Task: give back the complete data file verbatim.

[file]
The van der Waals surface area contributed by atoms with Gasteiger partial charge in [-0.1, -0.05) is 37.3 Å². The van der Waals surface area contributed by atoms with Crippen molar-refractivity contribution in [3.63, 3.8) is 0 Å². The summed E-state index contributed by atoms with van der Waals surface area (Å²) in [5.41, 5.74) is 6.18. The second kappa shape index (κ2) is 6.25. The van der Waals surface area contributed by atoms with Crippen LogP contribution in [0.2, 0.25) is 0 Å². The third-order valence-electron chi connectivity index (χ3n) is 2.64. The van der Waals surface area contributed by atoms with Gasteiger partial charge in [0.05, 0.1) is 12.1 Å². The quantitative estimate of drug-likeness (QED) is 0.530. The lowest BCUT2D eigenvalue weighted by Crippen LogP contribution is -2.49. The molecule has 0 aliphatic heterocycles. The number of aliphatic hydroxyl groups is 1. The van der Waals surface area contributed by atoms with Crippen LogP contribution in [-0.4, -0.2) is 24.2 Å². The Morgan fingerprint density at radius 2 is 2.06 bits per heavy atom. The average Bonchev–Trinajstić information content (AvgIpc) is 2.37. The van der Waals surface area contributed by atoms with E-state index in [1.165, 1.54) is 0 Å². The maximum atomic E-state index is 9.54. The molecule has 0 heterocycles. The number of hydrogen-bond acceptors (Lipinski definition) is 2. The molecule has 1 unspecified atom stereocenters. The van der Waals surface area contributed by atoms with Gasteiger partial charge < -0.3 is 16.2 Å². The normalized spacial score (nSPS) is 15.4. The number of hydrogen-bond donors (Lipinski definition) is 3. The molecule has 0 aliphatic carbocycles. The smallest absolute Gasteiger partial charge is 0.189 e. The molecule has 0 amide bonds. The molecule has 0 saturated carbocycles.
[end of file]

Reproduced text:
The van der Waals surface area contributed by atoms with Gasteiger partial charge in [-0.1, -0.05) is 37.3 Å². The van der Waals surface area contributed by atoms with Crippen molar-refractivity contribution in [3.63, 3.8) is 0 Å². The summed E-state index contributed by atoms with van der Waals surface area (Å²) in [5.41, 5.74) is 6.18. The second kappa shape index (κ2) is 6.25. The van der Waals surface area contributed by atoms with Crippen LogP contribution in [0.2, 0.25) is 0 Å². The third-order valence-electron chi connectivity index (χ3n) is 2.64. The van der Waals surface area contributed by atoms with Gasteiger partial charge in [0.05, 0.1) is 12.1 Å². The quantitative estimate of drug-likeness (QED) is 0.530. The lowest BCUT2D eigenvalue weighted by Crippen LogP contribution is -2.49. The molecule has 0 aliphatic heterocycles. The number of aliphatic hydroxyl groups is 1. The van der Waals surface area contributed by atoms with Crippen LogP contribution in [-0.4, -0.2) is 24.2 Å². The Morgan fingerprint density at radius 2 is 2.06 bits per heavy atom. The average Bonchev–Trinajstić information content (AvgIpc) is 2.37. The van der Waals surface area contributed by atoms with E-state index in [1.165, 1.54) is 0 Å². The maximum atomic E-state index is 9.54. The molecule has 0 heterocycles. The number of hydrogen-bond acceptors (Lipinski definition) is 2. The molecule has 1 unspecified atom stereocenters. The van der Waals surface area contributed by atoms with Gasteiger partial charge < -0.3 is 16.2 Å². The normalized spacial score (nSPS) is 15.4. The number of hydrogen-bond donors (Lipinski definition) is 3. The molecule has 0 aliphatic carbocycles. The smallest absolute Gasteiger partial charge is 0.189 e. The molecule has 0 amide bonds. The molecule has 0 saturated carbocycles.